Sites of the Week [Week 17]

6 01 2012

17.1 Bobby McFerrin hacks your brain with music

Welcome back from break. As we ring in 2012, I want to share this short video I discovered this morning that speaks volumes about how our brain works in the learning process. This short 3 minute video from TED is amazing. Watch out though, you will find yourself singing along.

Bobby sets up his audience with the beginnings of a pentatonic scale and without any verbal instruction, pulls them into a performance using this scale. When I saw this, I was amazed at how quickly the audience figured out what was going on and could play along. This makes me stop and think about the process of teaching and learning and the importance of briefly modeling then stepping out of the way to let the learning take place. So, enjoy 3 minutes with Bobby McFerrin as he hacks your brain with music.

17.2 Twitter Fall

If you don’t know what Twitter is, Start Here with this 2 minute video:

For those who are not sure about Twitter but hear about it each night on the news, here is a quick and easy way to start to explore the world of Twitter. This is Twitter Fall. It is a simple web-based program that allows you to enter searches and watch the tweets fall from the top of your screen. Tweets usually use something known as a #hashtag. This is a word with the “#” symbol attached to the front end. This is a way that an individual can categorize their tweet so others with similar interests might find it. Enter one of the following #hashtags in the search field on the left side of your screen. Click <ADD> then check the box to make that search active. You will see the tweets start to fall from the top. You can make adjustments to your feed under settings on the right and pause and start the twitter fall at the top of your screen. Here are some #hashtags to try.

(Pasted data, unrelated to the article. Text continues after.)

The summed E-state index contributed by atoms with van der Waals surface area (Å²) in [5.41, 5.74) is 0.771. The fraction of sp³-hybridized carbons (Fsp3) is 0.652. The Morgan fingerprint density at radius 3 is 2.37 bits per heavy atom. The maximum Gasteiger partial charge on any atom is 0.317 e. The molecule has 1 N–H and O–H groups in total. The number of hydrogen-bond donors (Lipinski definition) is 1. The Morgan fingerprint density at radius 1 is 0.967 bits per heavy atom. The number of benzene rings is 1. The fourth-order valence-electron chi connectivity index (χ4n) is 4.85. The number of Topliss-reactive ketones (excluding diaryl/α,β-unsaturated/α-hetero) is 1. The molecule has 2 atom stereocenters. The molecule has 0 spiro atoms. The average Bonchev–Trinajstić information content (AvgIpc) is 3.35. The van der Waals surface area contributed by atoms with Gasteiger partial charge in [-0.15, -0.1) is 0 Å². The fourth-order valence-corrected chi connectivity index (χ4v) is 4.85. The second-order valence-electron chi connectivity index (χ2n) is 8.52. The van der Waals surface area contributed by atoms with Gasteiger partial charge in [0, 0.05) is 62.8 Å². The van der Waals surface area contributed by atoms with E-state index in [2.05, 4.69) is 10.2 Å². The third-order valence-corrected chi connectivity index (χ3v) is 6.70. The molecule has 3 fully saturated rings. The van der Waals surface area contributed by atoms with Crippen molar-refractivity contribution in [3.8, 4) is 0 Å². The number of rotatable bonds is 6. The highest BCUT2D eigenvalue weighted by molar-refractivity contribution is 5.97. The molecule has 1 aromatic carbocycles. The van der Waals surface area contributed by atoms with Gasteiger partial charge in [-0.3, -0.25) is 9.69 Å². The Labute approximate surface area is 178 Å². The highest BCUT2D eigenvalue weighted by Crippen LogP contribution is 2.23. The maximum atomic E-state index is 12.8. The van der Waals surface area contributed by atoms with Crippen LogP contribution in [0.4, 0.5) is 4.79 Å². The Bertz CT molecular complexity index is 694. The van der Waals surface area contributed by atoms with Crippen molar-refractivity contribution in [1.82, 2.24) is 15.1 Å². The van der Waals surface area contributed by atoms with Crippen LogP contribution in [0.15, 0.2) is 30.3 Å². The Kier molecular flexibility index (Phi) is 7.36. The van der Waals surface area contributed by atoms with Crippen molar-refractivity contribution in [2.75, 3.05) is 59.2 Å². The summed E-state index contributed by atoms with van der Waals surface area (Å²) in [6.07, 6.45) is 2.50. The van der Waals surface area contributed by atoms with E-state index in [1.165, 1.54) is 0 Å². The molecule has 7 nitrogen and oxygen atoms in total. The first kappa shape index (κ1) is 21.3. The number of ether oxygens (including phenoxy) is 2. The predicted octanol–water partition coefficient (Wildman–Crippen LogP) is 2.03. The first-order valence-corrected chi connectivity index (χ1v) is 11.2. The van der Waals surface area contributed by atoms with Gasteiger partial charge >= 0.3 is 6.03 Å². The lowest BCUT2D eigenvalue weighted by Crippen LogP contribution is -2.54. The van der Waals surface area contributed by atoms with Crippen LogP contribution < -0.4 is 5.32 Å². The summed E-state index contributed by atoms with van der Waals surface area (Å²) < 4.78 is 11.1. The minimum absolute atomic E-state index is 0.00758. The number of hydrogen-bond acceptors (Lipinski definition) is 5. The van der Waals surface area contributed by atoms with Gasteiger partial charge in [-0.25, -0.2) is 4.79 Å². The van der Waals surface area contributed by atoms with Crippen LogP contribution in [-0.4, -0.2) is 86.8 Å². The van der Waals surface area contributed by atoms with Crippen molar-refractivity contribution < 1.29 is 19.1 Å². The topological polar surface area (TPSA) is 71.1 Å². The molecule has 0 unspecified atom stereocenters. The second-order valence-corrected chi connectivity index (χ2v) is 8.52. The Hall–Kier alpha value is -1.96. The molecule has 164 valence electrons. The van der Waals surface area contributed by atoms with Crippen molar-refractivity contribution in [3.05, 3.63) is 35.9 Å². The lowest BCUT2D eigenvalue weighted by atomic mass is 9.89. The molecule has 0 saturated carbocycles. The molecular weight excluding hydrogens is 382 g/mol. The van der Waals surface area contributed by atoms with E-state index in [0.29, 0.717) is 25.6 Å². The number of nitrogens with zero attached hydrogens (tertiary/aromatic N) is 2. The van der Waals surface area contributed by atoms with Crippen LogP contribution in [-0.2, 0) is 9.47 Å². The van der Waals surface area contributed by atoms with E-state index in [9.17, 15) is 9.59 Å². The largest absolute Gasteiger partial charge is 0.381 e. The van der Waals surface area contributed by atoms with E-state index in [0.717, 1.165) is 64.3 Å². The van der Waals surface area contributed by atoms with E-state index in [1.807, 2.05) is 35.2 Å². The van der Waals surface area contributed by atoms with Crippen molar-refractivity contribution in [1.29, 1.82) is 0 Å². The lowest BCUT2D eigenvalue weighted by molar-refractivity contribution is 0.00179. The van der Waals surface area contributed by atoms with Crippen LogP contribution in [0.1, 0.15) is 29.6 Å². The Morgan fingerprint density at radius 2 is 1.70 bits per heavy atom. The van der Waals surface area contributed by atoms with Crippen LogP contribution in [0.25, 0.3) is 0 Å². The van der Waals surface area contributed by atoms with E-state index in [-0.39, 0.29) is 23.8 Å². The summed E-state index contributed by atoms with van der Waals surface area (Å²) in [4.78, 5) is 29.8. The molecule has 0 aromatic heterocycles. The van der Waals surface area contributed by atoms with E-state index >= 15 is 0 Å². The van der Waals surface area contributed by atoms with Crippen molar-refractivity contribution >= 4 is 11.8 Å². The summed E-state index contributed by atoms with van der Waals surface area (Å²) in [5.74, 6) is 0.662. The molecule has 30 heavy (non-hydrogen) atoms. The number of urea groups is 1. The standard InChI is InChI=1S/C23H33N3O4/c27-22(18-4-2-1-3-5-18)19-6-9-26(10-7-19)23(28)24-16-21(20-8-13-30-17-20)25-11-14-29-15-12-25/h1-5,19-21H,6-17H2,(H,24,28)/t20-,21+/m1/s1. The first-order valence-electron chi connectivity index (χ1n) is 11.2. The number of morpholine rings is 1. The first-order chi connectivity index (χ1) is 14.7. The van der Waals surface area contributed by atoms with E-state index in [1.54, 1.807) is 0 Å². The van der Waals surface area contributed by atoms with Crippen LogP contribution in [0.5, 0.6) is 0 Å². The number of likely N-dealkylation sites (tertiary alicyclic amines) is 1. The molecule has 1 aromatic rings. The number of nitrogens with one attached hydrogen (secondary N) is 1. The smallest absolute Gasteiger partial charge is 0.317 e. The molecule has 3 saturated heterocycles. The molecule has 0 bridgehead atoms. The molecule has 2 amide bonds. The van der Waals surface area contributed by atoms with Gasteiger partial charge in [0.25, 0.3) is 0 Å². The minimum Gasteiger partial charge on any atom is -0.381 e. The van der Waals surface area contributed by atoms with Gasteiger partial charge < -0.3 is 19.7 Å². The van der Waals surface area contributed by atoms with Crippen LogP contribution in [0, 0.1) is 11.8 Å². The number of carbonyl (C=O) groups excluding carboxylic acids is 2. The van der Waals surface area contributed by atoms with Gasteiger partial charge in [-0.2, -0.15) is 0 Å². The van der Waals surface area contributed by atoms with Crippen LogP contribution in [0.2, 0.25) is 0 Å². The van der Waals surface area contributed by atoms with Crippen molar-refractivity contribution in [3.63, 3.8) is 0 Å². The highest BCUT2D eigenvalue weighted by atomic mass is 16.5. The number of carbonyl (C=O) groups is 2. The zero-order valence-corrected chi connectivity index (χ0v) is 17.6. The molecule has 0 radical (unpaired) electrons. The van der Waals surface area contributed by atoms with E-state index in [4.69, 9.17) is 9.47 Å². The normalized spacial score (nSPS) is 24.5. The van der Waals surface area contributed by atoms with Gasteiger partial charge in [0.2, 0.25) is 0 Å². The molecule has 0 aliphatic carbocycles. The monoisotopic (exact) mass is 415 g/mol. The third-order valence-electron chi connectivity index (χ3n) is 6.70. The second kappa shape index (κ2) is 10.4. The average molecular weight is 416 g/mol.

#isedchat– This is hashtag used by independent school educators across the country. This group shares a tremendous amount of information and resources related to all aspects of teaching. This is a great place to learn from other educators

#edtech– This is another hashtag used by educators interested in the use of technology in education.

#teacher– This will give you a string of recent tweets that have been tagged as teacher and are likely of interest to teachers. This is a great way to find new resources and ideas.

#school– Again, this will give you tweets related to school. However, these may include tweets that are of interest to teachers as well as tweets from a student’s perspective. It is interesting to see this during the school day as there are often tweets by students who would rather not be at school. This tag seems to be more effective in the evenings.

#education– This is similar to the one above in terms of perspective but can be a great resource as well.

Of course, you don’t have to keep everything in English. Try the following



What? You don’t speak Portuguese or Spanish? No problem…However, that tip will have to wait for another day. I will just say that some of my best new finds have come from following tweets in other languages.